Feenotes
Home & News About Feenotes Contact Feenotes Calendar Search the site
Artists
  • artists A to C
  • artists D to E
  • artists F to J
  • artists K
  • artists L
  • artists M
  • artists N
  • artists O
  • artists P to R
  • artists S to T
  • artists U to Z

  • Composers
  • composers A to E
  • composers F to J
  • composers K to O
  • composers P to T
  • composers U to Z

  • Groups
  • groups A to E
  • groups F to J
  • groups K to O
  • groups P to T
  • groups U to Z

  • Music
  • music A to E
  • music F to J
  • music K to O
  • music P to T
  • music U to Z

  • Site Search
  • search

  • Calendar
  • calendar

  • Forums
  • view forums
  • login
  • register
  • search
  •  

    Troy, Doris (6 January 1937 – 16 February 2004)

    Doris was born into a stern religious family and was sequestered about as far away from R&B as she could be, but her experience in the Pentacostal church choir helped mold her musical style for the rest of her life.  Somehow, she must have convinced her parents to let her work at the Apollo Theatre, because that’s where she was performing usherette duties when she was discovered by James Brown. 

     

    Doris broke out of her religious vacuum and sang jazz in the ‘50s with The Halos and was somewhat of a rarity at the time:  A singer who wrote her own songs.  Dee Clark recorded “How About That” in 1960, and it peaked at #33 in the States, her first taste of chart success.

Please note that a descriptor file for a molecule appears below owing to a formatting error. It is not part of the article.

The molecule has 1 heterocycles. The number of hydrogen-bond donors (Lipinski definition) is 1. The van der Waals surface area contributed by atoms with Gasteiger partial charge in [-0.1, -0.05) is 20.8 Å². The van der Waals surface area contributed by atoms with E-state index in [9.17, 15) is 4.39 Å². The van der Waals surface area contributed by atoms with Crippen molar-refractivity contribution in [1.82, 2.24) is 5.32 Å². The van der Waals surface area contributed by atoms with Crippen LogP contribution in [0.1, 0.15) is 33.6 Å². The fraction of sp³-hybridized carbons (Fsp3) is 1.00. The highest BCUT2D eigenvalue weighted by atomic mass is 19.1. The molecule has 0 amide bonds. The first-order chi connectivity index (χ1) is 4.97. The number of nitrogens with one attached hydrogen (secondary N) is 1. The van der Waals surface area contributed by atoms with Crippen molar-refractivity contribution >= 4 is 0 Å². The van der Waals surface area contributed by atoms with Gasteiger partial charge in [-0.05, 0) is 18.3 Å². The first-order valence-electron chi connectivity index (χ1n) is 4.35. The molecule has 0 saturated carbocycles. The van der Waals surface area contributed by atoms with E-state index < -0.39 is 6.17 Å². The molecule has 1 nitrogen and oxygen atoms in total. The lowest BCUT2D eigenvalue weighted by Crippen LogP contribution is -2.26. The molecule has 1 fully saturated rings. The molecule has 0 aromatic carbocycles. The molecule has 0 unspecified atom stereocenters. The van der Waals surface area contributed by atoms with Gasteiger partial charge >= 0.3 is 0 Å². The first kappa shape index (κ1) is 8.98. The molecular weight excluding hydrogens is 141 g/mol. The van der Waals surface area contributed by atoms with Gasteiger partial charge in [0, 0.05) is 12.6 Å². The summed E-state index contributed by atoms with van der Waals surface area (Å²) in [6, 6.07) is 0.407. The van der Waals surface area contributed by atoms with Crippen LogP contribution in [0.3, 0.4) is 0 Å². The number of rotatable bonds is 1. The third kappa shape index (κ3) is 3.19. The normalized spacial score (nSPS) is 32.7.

Three years later, she would register her first hit as a singer-songwriter with “Just One Look”, which cracked the top ten and was soon thereafter recorded by The Hollies, who took it to #2 in the U.K.  Her follow-up single, “Whatcha Gonna Do About It”, reached #37 in the States and #38 in the U.K. 

     

    This dent in the U.K. chart inspired Doris to make the great egress to London, where she was signed by Apple Records and recorded her eponymous debut with support from the likes of Eric Clapton, George Harrison, Billy Preston, Leon Russell, Ringo Starr, and Stephen Stills.  Doris eventually returned to the U.S., doing a turn in Vegas with Lola Falana. 

     

    Her career got a boost in the early ‘80s when her sister Vy wrote a musical based on Doris’s life entitled Mama, I Want To Sing!.  The show debuted in 1981 and became an international success.  Doris herself appeared in the London production, playing her own “Mama”, and sharing the stage with Chaka Khan and Deniece Williams.  There were 1,500 performances in Harlem’s Heckscher Theatre alone. 

     

    In 1996, Doris was honoured with the Pioneer Rhythm & Blues Award, and was joined on stage by Patti Austin, Darlene Love and Mavis Staples for a live performance of “Just One Look”. 

     

    Doris returned to the stage in 1999 with “Gospel Is…!” which was performed at Harlem’s Williams Lafayette Institute for the Arts. 

     

    She passed away on 16th February 2004, in Las Vegas, from emphysema.  A film version of Mama, I Want To Sing! was released in April 2008.

     

    Sources:

    1. http://www.google.com/musica?aid=cFXU8yeyOoG&sa=X&oi=music&ct=result
    2. http://en.wikipedia.org/wiki/Doris_Troy
    3. http://www.soulwalking.co.uk/Doris%20Troy.html
    4. http://www.simonbell.com/doristroybiography.html
    5. http://www.vh1.com/artists/az/troy_doris/bio.jhtml
    6. http://en.wikipedia.org/wiki/Mama,_I_Want_to_Sing!

      

     

     

     

     

     

     

     

     

     



    © Feenotes 2006-2013